opinion

Let’s Solve This Problem Together

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Creative Commons

In last week’s EdSurge, Jeremy Kun pointed to a very real problem—the quality of mathematics to which an average American K-12 student is exposed. He is hardly the first to notice this problem. He is following in the footsteps of mathematicians such as Paul Lockhart, Hung-Hsi Wu and Keith Devlin. The basic observation that the intellectual challenge in secondary American classrooms is substandard is borne out by the research work in the TIMSS video study, published in The Teaching Gap by James Stigler and James Hiebert.

So Mr. Kun has identified an important and real problem. Unfortunately he seems to think the solution to this problem is quite simple:

“[I]f you give me an hour with a group of disillusioned but otherwise motivated high school students, I can teach them more mathematics than they have ever done in their entire lives. I can give them a dose of critical thinking and problem solving like no algebra problem can.”

But a one-hour lesson is not a real solution to this problem.

I am delighted to know that Mr. Kun engages in the service work of K-12 outreach, and I hope that he is as open to learning from his K-12 collaborators at least as much as he hopes they will learn from him.

Having agreed that there is a problem, I propose some ways to work on this problem, and invite Mr. Kun to join the conversation as a humble and valued participant. Those of us working hard on improving U.S. mathematics education are doing so in the following ways.

By educating ourselves on the existing work of others

Mr. Kun would likely be surprised at the intellectual demands placed on K-12 students in classrooms where quality curriculum is in place, and where experienced teachers expect understanding and careful thought from their students. Whether these are comprehensive packaged materials—such as Connected Mathematics at the middle school level, or The CME Project at high school—or supplementary materials such as Mathalicious, there do exist excellent materials to support deep and rich mathematics learning.

There is also excellent research on the kinds of teacher practice that support this kind of mathematics learning. The ongoing TIMSS video study mentioned above is but one source. Jo Boaler has been doing excellent work on supporting real mathematics learning. The research results of the Cognitively Guided Instruction project at the University of Wisconsin are foundational for understanding the relationship between how children think and how to design instruction at the elementary level. Robert Moses insists that we settle for nothing less than rich, connected mathematics knowledge for all students.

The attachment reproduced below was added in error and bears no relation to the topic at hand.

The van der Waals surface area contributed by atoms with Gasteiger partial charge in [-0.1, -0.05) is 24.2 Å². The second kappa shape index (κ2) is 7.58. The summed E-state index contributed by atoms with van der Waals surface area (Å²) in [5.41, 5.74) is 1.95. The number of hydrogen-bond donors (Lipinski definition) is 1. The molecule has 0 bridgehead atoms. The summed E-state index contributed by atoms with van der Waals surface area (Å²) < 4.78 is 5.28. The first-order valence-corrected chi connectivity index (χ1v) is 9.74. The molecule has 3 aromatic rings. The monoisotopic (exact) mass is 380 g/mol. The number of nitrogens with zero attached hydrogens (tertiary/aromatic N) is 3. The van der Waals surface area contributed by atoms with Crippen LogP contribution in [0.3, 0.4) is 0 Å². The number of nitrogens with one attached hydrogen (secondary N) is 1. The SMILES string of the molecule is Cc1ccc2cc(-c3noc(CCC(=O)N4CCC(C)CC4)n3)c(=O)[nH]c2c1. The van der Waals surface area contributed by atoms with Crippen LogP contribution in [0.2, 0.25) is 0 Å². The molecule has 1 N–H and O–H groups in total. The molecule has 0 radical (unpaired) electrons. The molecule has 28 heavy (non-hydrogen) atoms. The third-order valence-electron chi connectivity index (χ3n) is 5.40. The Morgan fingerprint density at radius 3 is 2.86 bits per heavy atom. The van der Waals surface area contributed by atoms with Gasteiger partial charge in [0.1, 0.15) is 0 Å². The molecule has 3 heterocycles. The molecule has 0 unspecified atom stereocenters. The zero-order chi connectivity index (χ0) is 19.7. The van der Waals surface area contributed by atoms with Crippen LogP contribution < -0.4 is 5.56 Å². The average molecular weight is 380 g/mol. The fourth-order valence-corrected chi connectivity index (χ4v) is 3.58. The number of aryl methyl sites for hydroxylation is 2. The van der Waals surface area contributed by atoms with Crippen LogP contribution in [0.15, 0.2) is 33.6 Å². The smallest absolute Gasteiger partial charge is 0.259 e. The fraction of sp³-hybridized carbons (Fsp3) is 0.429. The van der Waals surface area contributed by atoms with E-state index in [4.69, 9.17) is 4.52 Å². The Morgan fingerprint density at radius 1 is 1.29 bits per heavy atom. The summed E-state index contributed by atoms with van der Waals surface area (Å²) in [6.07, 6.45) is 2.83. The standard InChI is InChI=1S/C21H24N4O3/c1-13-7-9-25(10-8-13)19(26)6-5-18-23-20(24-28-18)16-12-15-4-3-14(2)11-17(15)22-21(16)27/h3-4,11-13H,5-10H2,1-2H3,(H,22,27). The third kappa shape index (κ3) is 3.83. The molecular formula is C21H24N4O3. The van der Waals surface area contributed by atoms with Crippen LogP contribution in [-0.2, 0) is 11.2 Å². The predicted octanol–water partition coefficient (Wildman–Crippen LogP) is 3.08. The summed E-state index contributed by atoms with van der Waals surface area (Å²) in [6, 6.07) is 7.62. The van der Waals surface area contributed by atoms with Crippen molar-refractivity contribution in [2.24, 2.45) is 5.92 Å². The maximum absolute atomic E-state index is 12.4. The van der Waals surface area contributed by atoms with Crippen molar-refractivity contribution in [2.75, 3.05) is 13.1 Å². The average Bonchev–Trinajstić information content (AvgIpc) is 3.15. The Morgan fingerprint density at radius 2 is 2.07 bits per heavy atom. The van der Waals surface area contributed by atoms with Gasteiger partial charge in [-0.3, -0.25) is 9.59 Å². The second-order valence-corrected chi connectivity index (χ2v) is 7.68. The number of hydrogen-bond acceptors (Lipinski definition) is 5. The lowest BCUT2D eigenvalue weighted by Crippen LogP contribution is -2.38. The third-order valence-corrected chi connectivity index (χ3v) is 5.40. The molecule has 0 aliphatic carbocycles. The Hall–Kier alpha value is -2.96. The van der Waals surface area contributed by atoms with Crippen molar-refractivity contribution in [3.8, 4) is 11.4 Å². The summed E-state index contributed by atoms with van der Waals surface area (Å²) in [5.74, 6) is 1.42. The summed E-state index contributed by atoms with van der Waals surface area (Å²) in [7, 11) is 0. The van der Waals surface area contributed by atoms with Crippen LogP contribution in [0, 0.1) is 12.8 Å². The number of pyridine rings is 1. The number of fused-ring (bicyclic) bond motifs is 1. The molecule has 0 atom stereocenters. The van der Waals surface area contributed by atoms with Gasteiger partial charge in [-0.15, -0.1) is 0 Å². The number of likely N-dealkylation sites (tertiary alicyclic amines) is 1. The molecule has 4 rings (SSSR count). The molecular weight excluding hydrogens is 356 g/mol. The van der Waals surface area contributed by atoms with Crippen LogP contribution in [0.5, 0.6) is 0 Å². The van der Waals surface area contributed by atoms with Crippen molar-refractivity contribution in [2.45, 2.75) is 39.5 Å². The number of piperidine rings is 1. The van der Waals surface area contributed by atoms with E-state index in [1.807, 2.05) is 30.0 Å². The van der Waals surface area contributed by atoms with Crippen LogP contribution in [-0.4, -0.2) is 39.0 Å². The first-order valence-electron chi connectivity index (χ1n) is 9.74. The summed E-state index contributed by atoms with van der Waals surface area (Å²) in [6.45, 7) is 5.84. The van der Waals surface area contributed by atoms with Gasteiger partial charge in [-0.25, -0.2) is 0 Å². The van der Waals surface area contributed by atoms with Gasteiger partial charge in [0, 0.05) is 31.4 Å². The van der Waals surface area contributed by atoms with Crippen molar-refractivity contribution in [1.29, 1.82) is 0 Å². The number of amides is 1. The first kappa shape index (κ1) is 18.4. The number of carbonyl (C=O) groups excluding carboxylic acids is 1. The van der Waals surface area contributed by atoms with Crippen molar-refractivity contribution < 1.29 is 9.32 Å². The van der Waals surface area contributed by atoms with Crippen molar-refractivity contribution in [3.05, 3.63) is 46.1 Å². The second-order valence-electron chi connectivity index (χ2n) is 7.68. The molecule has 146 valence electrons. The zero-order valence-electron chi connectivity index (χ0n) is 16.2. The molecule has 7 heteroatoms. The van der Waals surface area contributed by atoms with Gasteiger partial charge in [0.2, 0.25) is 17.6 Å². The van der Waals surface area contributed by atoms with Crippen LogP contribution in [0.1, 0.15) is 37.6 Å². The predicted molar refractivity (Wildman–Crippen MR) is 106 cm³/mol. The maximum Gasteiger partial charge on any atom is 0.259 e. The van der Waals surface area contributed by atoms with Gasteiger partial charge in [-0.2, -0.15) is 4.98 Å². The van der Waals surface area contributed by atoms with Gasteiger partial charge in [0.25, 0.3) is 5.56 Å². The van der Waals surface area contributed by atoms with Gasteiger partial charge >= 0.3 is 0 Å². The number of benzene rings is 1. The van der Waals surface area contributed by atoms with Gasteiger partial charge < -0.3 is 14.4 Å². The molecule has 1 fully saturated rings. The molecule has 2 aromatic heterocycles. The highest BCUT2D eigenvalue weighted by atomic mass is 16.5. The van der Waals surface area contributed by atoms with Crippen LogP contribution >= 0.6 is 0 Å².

To characterize high school mathematics education as “a farce” (as Mr. Kun does in a blog post where he describes an excellent lesson he has done with high schoolers) seems dismissive of the dedicated work of many who have gone before. If we are going to participate in solving a systemic problem, we have a responsibility to learn about its origins, and about solutions that are currently proposed.

By understanding the unique offerings we each bring

Mr. Kun brings mathematical expertise to this conversation; I encourage him to share this and I assure him it is necessary and valued in schools. But he does not seem to grasp the constraints of the system in which this problem resides. He would do well to ask the teachers in whose classrooms he works what they know about engaging those who are not “otherwise motivated”, and about how they deal with the challenge presented by a student who is a computational whiz but does not want to be asked to think.